14 Sep Becoming an aviation consultant


Hi, I’m Takeshi Hartono, learning the ropes as aviation consultant at To70 Australia. Six months ago, aviation was something completely new to me, but every day is a busy day at To70 and time has flown by lightning fast.

Getting up to speed

My background in mechanical engineering meant mechanics, fluids and thermodynamics governed most of my day, so my first few days at To70 were somewhat bewildering. I needed to invest a lot of time building knowledge and understanding the aviation business.

It wasn’t long, though, before I could to dive into some interesting airport projects:

Melbourne ADS-B project
Together with Melbourne’s Airport Planning team, we started a pilot project to use ADS-B (automatic dependent surveillance-broadcast) data for planning decisions. The project was to implement an ADS-B system for Melbourne Airport, generating a database of flight positions and velocity and deriving additional data on landing, take-off and taxiing times.

Sydney climate change study
This study provided Sydney Airport with a more detailed understanding of climate change at a local level and an analysis of current and future risk mitigation procedures. My job was to summarise the available literature on effects and risks, then rank the risks from “immediate reaction required” to “non-urgent.”

Melbourne fast time simulation
Simulation data we provide can be used to assess various planning options and strengthen an airport’s “best” business case. For Melbourne Airport, we analysed runway capacity, delays and other indicators from simulations in AirTOp software and provided input for stakeholder information packages.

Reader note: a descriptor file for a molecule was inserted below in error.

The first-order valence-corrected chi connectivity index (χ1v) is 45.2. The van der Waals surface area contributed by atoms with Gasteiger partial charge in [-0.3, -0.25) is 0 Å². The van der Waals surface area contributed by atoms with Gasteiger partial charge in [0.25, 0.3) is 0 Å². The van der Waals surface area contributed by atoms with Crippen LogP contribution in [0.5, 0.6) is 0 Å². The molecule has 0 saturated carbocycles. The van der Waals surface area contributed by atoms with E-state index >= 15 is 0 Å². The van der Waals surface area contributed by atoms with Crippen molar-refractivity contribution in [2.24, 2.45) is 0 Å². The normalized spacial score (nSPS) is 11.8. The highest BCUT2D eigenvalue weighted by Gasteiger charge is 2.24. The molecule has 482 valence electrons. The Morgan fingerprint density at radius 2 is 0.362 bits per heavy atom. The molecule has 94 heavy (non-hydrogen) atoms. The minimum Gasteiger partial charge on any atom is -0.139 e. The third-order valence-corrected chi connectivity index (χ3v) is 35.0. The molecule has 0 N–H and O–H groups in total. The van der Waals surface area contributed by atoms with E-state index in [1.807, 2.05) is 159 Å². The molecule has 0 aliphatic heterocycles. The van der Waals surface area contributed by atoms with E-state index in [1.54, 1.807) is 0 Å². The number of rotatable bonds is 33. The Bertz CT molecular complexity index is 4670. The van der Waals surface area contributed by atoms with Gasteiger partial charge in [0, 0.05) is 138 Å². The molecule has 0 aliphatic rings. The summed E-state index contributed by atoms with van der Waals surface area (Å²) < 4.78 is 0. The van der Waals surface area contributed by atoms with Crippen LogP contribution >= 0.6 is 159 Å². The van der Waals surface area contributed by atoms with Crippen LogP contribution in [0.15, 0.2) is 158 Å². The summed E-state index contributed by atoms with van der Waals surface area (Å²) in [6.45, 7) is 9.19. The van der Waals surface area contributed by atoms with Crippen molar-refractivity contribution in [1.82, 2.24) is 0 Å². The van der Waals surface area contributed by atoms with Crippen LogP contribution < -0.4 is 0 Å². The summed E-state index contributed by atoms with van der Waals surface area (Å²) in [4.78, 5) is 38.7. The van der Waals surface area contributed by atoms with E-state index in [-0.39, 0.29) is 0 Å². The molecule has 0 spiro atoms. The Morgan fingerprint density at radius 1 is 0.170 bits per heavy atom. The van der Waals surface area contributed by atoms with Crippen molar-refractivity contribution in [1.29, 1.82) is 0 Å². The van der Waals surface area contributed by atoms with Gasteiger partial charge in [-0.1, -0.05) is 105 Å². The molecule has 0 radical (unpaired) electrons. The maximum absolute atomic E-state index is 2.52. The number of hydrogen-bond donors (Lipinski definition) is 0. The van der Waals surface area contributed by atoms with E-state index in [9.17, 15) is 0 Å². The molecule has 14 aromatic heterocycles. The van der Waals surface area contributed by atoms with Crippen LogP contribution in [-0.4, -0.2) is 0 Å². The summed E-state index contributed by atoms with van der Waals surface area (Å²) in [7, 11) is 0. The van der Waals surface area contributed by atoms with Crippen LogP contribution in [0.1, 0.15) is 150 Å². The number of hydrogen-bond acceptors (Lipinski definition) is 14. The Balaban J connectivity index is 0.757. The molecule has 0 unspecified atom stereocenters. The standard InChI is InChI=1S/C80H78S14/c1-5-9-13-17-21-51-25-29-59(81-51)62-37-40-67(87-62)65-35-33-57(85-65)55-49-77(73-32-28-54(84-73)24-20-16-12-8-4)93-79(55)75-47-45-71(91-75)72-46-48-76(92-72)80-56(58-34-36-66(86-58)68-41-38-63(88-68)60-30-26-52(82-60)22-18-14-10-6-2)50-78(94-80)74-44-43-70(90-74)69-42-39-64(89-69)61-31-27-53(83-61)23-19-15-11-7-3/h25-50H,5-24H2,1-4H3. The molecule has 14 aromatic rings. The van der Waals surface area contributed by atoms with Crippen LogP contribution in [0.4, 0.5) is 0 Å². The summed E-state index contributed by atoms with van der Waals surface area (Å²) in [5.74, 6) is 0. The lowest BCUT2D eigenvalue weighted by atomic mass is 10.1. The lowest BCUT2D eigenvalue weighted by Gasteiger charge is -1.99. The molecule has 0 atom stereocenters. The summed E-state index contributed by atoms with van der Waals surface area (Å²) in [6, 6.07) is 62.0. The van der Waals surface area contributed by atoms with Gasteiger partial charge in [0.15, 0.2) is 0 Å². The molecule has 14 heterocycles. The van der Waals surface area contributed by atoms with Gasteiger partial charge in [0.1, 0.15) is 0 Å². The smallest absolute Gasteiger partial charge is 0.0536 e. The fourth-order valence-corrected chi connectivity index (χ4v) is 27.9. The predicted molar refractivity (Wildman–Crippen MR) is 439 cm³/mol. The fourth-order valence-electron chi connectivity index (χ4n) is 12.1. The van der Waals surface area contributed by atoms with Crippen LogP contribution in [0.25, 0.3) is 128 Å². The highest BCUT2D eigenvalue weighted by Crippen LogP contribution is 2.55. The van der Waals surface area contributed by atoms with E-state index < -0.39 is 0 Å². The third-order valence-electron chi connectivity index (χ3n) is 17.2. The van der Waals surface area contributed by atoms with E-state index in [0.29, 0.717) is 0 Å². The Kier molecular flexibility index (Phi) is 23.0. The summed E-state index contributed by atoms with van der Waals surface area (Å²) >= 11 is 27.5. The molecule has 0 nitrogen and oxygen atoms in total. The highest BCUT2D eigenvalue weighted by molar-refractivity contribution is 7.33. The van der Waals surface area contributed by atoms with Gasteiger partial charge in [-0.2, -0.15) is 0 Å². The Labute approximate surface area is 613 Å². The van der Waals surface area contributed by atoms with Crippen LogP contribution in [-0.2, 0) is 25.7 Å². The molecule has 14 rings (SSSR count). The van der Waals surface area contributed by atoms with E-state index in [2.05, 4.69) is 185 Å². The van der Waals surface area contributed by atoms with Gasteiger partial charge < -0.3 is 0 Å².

Gold Coast carbon mapping
Gold Coast Airport needed assistance in obtaining their ACI Carbon Level 1 accreditation, and to lay groundwork for Level 2 and beyond. Our analysis profiled the different emission sources for each building on the airport and calculated them according to national guidelines.


The Gold Coast project was my first opportunity as main support on a major project. The tight deadlines, high expectations and my limited knowledge made it a challenge. Luckily, I could travel to Gold Coast to work closely with the client. Seeing that project completed was a satisfying experience!

Seeing that project completed was a satisfying experience!

Life as an aviation consultant continues to be intense and challenging, and occasionally like being thrown into the middle of the ocean. Fortunately, I know my seniors are there with the support to keep me afloat and help me develop the strengths every consultant needs to do the job.

The experience has taught me that, although technical aviation knowledge is important, it is working under pressure, learning to communicate with clients and increasing your own capabilities that are necessary to become a successful consultant.

It’s not a walk in the park for me yet, but every day is a new day and that is something I look forward to when I come into the office!

About To70. To70 is one of the world’s leading aviation consultancies, founded in the Netherlands with offices in Europe, Australia, Asia, and Latin America. To70 believes that society’s growing demand for transport and mobility can be met in a safe, efficient, environmentally friendly and economically viable manner. For more information, please refer to www.to70.com

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Takeshi Hartono
Takeshi Hartono is a junior aviation consultant with a strong focus on Data Analysis and software programming. With 5 years of experience as a Java programmer and 6 years of studying as an engineer, he brings a wide array of knowledge and technique to support the team. He is an experienced user of various programming languages, modeling and simulation techniques and large databases.
  • Phillip Fine
    Posted at 16:40h, 19 September Reply

    Interesting post, Takeshi. Enjoyed reading it.

    May I ask you a favor? I’m a professional writer/editor who is hoping to start writing about airports — particularly in Asia.

    I was wondering if you knew of any airports, airport industry associations, or construction companies that build airports that might need a good English-language wordsmith.

    To give you a better idea of my abilities, take a look at some of my interviews that have been posted on the blog of the International Airport Review (http://www.internationalairportreview.com).


    Phil Fine
    Jerusalem, Israel

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